Interactions could be of 2 types either mental or physical. Mental interactions are mental models with regard to entities and workflows. For eg: Debug an issue using breadcrumbs present in Sentry and logs present in Datadog. Physical interactions are interactions between 2 people or between a tool and user with regard to an entity. For eg: Actually going and navigating across Sentry and Datadog to search for breadcrumbs and logs respectively.

In the quest of reducing such friction we realised that the trigger behind any of the above mentioned interaction is a query. In terminals of the past, queries were translated to commands before being typed in using a keyboard. To ease it even more, users of Kloudi are given the capability to perform actions on their tools through natural language queries. This ensures that a lot of interaction friction gets reduced.

UI for your queries

Terminals of the past had suffered from the problem of having no user interface (UI). This ultimately led to innovation of graphical user interfaces and more wider adoption of computers and technology in the world. This is the final building block for a Kloudi. While building Kloudi we ensure that depending on what query a user has entered an interface of that entity will populate just in time so as to make sure that users also get visual feedback for their queries.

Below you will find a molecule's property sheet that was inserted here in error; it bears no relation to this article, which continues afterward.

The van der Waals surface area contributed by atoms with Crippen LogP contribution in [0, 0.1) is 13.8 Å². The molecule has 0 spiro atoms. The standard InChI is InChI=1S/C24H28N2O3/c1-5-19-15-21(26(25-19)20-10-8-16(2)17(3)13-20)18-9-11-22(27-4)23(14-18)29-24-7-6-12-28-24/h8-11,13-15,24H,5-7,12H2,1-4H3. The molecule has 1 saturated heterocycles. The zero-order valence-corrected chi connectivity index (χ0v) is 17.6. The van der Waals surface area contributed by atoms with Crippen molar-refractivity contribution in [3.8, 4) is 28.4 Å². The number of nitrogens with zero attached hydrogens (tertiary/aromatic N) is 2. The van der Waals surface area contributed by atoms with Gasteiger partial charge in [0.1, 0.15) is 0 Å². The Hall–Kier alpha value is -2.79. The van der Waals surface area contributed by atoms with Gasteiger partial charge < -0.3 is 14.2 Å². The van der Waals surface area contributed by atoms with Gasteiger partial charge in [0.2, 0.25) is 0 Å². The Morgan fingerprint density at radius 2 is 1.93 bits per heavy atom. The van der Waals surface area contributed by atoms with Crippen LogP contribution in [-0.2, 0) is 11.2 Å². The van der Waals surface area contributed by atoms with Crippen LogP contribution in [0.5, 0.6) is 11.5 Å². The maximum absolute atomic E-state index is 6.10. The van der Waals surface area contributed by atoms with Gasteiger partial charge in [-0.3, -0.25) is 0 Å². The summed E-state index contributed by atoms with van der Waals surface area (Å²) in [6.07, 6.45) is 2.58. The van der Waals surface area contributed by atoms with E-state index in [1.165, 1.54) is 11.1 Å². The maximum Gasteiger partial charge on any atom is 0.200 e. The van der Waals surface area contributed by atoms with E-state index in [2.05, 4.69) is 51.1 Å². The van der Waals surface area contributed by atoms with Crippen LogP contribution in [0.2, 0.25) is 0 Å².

These are the the fundamental building blocks for Kloudi. There are a lot more nuggets and snippets built within Kloudi, each designed to stay in sync with natural behaviours and additionally help ease and formulate faster workflows. I will leave it for you, our user / reader to explore and discover your way around Kloudi.

- Sneh and Nitish


Appendix